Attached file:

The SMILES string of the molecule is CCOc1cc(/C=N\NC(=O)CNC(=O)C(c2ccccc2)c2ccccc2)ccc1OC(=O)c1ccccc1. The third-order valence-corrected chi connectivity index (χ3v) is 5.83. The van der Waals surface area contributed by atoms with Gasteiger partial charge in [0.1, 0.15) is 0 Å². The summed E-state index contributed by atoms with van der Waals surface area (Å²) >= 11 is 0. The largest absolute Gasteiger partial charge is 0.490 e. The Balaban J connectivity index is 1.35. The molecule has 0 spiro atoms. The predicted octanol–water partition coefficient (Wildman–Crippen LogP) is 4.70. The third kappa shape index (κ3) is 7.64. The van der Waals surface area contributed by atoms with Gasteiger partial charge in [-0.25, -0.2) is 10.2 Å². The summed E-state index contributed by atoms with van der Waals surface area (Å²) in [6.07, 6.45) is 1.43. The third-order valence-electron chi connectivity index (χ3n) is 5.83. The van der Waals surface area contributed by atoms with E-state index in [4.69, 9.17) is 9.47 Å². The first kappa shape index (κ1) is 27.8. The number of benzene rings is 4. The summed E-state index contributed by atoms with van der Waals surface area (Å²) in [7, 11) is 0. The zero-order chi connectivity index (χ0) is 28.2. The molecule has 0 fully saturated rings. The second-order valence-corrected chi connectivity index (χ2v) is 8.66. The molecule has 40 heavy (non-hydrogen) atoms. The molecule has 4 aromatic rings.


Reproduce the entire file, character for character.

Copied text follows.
The SMILES string of the molecule is CCOc1cc(/C=N\NC(=O)CNC(=O)C(c2ccccc2)c2ccccc2)ccc1OC(=O)c1ccccc1. The third-order valence-corrected chi connectivity index (χ3v) is 5.83. The van der Waals surface area contributed by atoms with Gasteiger partial charge in [0.1, 0.15) is 0 Å². The summed E-state index contributed by atoms with van der Waals surface area (Å²) >= 11 is 0. The largest absolute Gasteiger partial charge is 0.490 e. The Balaban J connectivity index is 1.35. The molecule has 0 spiro atoms. The predicted octanol–water partition coefficient (Wildman–Crippen LogP) is 4.70. The third kappa shape index (κ3) is 7.64. The van der Waals surface area contributed by atoms with Gasteiger partial charge in [-0.25, -0.2) is 10.2 Å². The summed E-state index contributed by atoms with van der Waals surface area (Å²) in [6.07, 6.45) is 1.43. The third-order valence-electron chi connectivity index (χ3n) is 5.83. The van der Waals surface area contributed by atoms with E-state index in [4.69, 9.17) is 9.47 Å². The first kappa shape index (κ1) is 27.8. The number of benzene rings is 4. The summed E-state index contributed by atoms with van der Waals surface area (Å²) in [7, 11) is 0. The zero-order chi connectivity index (χ0) is 28.2. The molecule has 0 fully saturated rings. The second-order valence-corrected chi connectivity index (χ2v) is 8.66. The molecule has 40 heavy (non-hydrogen) atoms. The molecule has 4 aromatic rings.